From a Job Interview: Hire Me, But Make It Easy
| April 08, 2014 |
I’m not sure whether to be slightly amused – just slightly – or to be disturbed by this work (or lack thereof) ethic!
On Friday, I posted a reader response to the blog post I wrote back in January, “8 Strange Interview Questions (or How Not to Get Hired),” after reading an article from Fast Company about the most bizarre queries from job candidates during an interview.
The reader told me about the most peculiar question a job candidate ever asked him. It was so bizarre – even disturbing – but way too good not to share. In my April 4 blog post, “U.S. DOT job candidate gives crazy (and disturbing) response during interview,” the DOT employee asked a job candidate what he did for fun or relaxation when he was off work or on the weekend. Click here to read his wacky response.
That post has sparked even more reader input.
The technical director of a Denver-based concrete company wrote in to share an interview story that he said left he and the team interviewing “wide-eyed with jaw on the floor.”
The position was a concrete lab technician. The reader noted that this particular job role can be physically demanding and requires the use of traditional tools such as jackhammers, sledgehammers, abrasive blaster and more.
“When I interview people I don’t sugarcoat because I feel that does a disservice to both of us we’ll have to address later so why not just be honest from the onset?” the reader wrote.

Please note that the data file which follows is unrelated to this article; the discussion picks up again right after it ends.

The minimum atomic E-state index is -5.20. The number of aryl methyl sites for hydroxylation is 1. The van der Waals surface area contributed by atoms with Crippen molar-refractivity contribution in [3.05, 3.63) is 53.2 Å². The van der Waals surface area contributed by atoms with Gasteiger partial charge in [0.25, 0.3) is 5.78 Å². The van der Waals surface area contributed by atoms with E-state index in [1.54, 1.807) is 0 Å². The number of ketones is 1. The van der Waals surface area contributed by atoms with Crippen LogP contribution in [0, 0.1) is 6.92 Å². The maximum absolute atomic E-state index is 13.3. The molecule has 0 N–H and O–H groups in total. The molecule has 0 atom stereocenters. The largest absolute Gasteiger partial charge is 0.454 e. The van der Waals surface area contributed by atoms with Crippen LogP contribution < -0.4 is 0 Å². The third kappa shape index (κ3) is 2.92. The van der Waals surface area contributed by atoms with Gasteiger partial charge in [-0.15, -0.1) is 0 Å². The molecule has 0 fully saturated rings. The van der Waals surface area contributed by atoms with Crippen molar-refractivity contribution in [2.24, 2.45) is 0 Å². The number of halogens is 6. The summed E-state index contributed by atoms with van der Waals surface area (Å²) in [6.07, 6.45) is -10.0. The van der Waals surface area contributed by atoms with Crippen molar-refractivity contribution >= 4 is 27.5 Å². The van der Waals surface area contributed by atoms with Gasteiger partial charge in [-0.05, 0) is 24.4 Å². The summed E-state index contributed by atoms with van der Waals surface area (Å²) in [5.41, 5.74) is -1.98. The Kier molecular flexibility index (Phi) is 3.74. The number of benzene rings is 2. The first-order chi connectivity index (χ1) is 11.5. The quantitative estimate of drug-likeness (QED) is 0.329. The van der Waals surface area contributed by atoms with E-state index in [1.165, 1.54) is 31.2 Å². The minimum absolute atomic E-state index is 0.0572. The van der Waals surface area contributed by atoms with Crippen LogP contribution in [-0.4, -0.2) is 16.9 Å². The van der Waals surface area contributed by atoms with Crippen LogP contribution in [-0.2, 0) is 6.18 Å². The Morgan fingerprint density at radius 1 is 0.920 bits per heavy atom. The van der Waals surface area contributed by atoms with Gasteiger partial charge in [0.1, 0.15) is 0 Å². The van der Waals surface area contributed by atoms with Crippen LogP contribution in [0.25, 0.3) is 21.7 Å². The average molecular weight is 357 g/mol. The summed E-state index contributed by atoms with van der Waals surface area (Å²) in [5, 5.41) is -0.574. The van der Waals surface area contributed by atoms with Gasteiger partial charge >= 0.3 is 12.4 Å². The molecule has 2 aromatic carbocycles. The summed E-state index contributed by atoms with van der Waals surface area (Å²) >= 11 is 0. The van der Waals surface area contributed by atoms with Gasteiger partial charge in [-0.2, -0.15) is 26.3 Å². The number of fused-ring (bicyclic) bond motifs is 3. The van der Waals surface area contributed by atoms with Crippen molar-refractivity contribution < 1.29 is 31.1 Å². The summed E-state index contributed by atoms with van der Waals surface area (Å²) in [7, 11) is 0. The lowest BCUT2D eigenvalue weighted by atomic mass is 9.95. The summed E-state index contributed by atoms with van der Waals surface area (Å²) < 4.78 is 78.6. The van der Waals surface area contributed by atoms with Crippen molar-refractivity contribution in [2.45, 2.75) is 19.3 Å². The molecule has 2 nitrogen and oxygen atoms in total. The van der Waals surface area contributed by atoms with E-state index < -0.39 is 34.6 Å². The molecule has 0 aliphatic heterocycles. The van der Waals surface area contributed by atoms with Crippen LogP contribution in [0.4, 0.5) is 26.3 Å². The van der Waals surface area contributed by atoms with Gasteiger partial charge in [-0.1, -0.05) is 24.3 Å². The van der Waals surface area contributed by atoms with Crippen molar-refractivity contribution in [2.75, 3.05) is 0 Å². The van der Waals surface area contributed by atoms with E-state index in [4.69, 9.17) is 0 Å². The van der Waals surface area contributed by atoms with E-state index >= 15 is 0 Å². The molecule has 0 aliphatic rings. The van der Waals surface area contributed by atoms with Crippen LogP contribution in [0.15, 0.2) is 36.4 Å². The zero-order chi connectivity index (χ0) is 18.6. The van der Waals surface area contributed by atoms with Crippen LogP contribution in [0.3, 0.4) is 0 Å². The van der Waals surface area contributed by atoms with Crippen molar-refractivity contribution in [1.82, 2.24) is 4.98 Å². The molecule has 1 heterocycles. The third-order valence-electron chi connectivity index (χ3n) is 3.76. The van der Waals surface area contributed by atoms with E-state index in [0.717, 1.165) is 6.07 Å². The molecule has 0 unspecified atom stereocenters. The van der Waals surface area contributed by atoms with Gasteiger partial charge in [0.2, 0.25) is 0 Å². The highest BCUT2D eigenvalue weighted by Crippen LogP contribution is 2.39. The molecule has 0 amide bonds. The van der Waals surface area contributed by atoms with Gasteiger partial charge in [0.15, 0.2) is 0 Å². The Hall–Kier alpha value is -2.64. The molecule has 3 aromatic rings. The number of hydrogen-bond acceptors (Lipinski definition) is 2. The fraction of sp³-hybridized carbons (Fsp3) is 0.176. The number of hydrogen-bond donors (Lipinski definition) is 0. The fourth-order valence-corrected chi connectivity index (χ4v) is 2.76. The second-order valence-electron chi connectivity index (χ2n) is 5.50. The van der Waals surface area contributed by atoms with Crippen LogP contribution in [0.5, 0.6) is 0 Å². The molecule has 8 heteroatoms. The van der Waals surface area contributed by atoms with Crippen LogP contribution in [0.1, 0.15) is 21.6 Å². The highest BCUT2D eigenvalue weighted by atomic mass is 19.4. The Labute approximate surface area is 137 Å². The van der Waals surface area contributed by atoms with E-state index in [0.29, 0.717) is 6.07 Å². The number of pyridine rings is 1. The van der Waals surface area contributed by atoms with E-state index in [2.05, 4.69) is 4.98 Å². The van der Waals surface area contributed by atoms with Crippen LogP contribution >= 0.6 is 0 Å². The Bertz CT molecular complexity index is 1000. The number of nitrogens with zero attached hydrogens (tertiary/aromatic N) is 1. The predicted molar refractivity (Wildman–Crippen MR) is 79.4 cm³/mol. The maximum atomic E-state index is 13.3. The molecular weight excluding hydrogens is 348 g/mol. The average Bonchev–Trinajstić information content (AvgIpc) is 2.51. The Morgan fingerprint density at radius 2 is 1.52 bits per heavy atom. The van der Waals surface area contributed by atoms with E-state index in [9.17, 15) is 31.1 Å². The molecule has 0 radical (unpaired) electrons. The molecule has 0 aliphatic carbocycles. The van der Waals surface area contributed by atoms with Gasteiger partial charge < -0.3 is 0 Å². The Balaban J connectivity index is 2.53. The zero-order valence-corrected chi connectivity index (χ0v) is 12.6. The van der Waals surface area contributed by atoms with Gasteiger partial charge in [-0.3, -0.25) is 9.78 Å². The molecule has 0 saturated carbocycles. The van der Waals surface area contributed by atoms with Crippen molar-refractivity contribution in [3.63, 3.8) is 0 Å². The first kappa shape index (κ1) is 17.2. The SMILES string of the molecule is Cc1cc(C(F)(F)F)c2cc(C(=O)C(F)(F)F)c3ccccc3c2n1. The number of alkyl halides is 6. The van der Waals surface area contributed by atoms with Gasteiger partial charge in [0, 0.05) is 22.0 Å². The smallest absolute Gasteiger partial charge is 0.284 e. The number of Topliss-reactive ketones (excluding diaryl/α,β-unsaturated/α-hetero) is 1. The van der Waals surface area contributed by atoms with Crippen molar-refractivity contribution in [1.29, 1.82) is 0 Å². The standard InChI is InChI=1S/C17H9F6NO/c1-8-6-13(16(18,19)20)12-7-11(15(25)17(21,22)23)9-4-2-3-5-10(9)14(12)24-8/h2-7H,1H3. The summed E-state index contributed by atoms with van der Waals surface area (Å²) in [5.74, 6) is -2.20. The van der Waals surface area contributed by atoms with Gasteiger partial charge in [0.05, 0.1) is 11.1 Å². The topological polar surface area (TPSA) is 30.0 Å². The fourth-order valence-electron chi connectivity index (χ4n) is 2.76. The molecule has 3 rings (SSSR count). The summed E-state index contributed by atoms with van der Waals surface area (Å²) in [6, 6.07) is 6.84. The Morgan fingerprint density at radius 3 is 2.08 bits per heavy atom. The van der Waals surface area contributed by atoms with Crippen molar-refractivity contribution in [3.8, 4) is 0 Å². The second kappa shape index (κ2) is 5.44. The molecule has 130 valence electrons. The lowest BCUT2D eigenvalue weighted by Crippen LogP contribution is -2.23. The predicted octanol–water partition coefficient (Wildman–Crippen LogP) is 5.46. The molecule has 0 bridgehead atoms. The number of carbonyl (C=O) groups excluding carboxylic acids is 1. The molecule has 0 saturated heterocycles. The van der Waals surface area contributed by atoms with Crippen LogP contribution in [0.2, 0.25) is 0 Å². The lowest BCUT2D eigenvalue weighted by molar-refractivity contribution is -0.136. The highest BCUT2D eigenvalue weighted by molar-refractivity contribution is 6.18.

He went ahead and began describing the position to the young man – probably about 24 years old and with a wife and child at home, according to the reader.
“As I proceeded to describe the position,” the reader wrote, “I believe jackhammering concrete is what triggered him and [the job candidate] said, ‘Well do you have anything else for me? I mean I really need this job but I just feel like since I’m young, I shouldn’t have to work so hard.’
“As you may presume this was the obvious end of the interview. In a diplomatic fashion I politely thanked the young man for his time and said it sounds like we’re both looking for something different – best of luck (in short),” the reader wrote.
Wouldn’t it be great it if we could all get paid but not have to “work so hard?” I’m a mother of two very rambunctious boys (I love them, but they drive me nuts! Is it obvious the boys have been on spring break this past week?), so I think my work – i.e. what I actually get paid to do – is much easier than parenting!
I’m young-ish. (Work with me here! Just humor me. What is considered young is all relative, right?) I shouldn’t have to work so hard, right?